On light slower and faster than light
Par Gérard Gouesbet, CORIA, Université de Rouen
Mardi 06 Décembre, 14h, Salle des séminaires (215), 2ème étage, Bâtiment A4N
We shall present, in a very-easy-to-understand language, three curiosities associated with light propagation and light scattering as follows : (1) It has been recently experimentally demonstrated that transverse spatially structured photons travel in free space slower than the speed of light . We shall show that this experimental fact receives a very simple explanation in the language of Maxwell electromagnetism in the framework of the description of an arbitrary shaped beam in terms of an expansion over a (usually) continuous set of plane waves, providing an angular spectrum decomposition. The argument relies on the fact that almost all plane waves in the spectrum are tilted and therefore propagate along the direction of propagation of the beam with a velocity component lower than the speed of light. (2) Incidentally, the same decomposition provides an easy way to understand the failure of the optical theorem in the case of arbitrary shaped beam illumination of particles which has been analytically demonstrated a few years ago with fairly sophisticated mathematical instruments (both for vectorial  and scalar beams ). The argument relies on the fact that each plane wave has its own forward direction and that the forward direction of almost all plane waves is different from the forward direction of the beam. (3) opposite to item 1 dealing with light propagating slower than light in vacuum, we shall demonstrate that intensity spots inside a spherical particle illuminated by a pulsed laser may travel faster than light , and shall speculate on circumstances which would allow to produce Cerenkov radiation. The argument relies on the fact that, in nonlinear media, high energy intensity spots would possibly produce quasi-particles.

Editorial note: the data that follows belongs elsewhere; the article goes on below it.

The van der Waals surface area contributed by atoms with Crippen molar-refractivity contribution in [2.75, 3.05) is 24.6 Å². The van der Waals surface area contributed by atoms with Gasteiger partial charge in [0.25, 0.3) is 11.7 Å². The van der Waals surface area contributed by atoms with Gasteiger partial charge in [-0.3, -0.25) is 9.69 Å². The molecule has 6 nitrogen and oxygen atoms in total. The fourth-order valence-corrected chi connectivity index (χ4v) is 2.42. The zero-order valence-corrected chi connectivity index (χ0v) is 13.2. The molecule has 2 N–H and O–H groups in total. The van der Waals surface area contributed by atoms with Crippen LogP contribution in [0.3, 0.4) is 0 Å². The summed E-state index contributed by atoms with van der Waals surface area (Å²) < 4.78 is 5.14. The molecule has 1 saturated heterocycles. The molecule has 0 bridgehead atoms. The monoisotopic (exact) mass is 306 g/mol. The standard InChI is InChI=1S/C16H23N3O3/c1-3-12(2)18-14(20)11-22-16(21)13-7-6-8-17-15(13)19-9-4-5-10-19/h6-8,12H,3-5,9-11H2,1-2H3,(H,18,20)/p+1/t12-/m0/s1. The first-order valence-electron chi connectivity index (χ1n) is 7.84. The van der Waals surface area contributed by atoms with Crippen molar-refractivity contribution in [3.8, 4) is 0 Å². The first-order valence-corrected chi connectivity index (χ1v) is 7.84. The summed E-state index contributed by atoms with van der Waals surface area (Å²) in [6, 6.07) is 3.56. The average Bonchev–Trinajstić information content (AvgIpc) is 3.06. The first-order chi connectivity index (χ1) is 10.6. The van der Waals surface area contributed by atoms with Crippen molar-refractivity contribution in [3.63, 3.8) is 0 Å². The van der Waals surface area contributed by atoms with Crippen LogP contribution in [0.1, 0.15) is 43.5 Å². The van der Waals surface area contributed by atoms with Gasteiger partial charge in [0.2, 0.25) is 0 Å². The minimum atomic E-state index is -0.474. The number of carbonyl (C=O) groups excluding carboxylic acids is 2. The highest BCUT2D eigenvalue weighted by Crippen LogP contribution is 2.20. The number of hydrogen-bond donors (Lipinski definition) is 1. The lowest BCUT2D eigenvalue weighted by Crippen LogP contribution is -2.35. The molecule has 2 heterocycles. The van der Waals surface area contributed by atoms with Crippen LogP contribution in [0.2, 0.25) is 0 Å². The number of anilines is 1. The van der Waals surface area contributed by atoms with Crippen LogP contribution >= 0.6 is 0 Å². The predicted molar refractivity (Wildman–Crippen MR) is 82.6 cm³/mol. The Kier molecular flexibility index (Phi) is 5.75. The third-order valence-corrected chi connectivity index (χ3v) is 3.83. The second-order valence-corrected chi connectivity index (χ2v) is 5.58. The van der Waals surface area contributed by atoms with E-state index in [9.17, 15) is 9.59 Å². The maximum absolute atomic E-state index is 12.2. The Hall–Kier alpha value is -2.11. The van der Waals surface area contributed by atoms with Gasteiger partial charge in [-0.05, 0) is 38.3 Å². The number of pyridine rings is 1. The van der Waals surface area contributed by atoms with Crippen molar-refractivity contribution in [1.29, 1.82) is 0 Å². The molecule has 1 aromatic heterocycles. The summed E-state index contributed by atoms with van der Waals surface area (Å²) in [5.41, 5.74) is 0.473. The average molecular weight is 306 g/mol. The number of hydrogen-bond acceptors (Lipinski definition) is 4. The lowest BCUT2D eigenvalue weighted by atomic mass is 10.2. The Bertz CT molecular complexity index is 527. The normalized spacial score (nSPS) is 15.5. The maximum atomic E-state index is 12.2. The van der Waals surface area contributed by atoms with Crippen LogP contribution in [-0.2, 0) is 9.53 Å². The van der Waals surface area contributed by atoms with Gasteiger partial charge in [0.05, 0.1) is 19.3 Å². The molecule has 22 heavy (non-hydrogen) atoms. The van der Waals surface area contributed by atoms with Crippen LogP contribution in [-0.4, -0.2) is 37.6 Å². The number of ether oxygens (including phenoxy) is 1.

V. Potocek G. Ferenzi F. Speirits S.M. Barnett D. Faccio M.J. Padgett
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